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Can a Broken Heart Remove a Will makers capacity to make a Will?

Can a Broken Heart Remove a Will makers capacity to make a Will?
May 10, 2021 Anne Ward

Can a Broken Heart Remove a Will makers capacity to make a Will?


A decision of the England and Wales High Court (EWHC) this month, highlighted a case where Wills were overturned because of grief which left a family shattered.


This concerned a mother Jean Clitheroe (JC), who had made two Wills separated by three years apart but in each Will left almost her whole Estate to her son John. JC disinherited her daughter Susan Bond (SB) and gave the reason as being that she thought SB was a “shopaholic and would just fritter away [her legacy]”.  JC also believed SB had stolen from her and JC’s other daughter Debra, who had died in 2009.

SB challenged the two Wills on the basis that her mother suffered a grief disorder following Debra’s death and “insane delusions” which poisoned her mind against SB.

Evidence revealed that whilst JC took care to take legal advice, the solicitor who helped her to prepare her Wills, never met JC face-to-face and took instructions by telephone.

The Court rejected John’s request to use the Mental Capacity Act [MCA] 2005 test and instead the traditional Banks v Goodfellow [1870] test to assess his late mother’s testamentary capacity.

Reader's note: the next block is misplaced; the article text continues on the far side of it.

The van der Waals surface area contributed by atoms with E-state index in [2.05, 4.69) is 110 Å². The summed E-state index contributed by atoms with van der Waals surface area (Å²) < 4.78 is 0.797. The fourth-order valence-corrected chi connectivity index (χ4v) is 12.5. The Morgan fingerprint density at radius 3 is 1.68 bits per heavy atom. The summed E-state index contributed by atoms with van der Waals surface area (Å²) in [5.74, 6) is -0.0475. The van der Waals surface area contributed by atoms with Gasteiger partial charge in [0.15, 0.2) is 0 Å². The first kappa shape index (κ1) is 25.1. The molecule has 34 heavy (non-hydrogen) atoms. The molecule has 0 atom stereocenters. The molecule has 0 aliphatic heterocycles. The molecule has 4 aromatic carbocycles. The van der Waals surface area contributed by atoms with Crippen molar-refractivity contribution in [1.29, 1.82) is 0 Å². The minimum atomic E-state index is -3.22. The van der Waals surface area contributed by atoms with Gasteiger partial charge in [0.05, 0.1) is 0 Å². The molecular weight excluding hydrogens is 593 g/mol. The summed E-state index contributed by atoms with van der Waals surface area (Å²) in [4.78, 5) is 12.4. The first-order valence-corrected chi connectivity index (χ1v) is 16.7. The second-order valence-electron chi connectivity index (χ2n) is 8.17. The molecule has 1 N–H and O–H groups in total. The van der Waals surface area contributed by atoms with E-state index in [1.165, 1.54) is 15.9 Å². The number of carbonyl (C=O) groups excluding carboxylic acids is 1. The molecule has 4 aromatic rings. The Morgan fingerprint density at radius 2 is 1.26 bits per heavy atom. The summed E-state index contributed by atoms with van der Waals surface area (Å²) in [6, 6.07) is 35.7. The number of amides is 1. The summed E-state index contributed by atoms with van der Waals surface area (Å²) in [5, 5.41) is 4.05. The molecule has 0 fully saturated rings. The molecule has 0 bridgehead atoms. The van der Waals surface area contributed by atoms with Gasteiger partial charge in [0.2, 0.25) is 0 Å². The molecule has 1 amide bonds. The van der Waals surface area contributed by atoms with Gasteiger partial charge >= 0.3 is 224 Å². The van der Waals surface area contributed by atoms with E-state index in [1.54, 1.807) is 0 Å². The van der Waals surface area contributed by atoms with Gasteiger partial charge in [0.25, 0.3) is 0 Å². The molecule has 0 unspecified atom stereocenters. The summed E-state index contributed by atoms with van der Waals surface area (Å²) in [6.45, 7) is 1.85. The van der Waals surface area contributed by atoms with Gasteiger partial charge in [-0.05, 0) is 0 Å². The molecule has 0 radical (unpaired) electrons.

The MCA 2005 states that a person must be assumed to have capacity unless there is evidence to demonstrate that they lack capacity and is not to be treated as unable to make a decision merely because they will make an unwise decision.

The Court chose however the appropriate test to be applied remains set out in the 1870 case of Banks v Goodfellow where a person can have capacity only if “no insane delusion shall influence his Will in disposing of his property and bring about a disposal of it which, if the mind had been sound, would not have been made”.

The decision is subject to appeal, but the circumstances of the case can be recognised regularly when a person makes a Will shortly after a close bereavement.

Although the facts of this claim are unusual, the situation is familiar. Getting a Will written correctly will help to avoid these family anguishes. But when faced with a Will which raises doubts or concerns the best way forward is to get legal advice.

Contact Enoch Evans LLP on 01922 720333 (Walsall office) or 0121 3552336 (Sutton Coldfield office).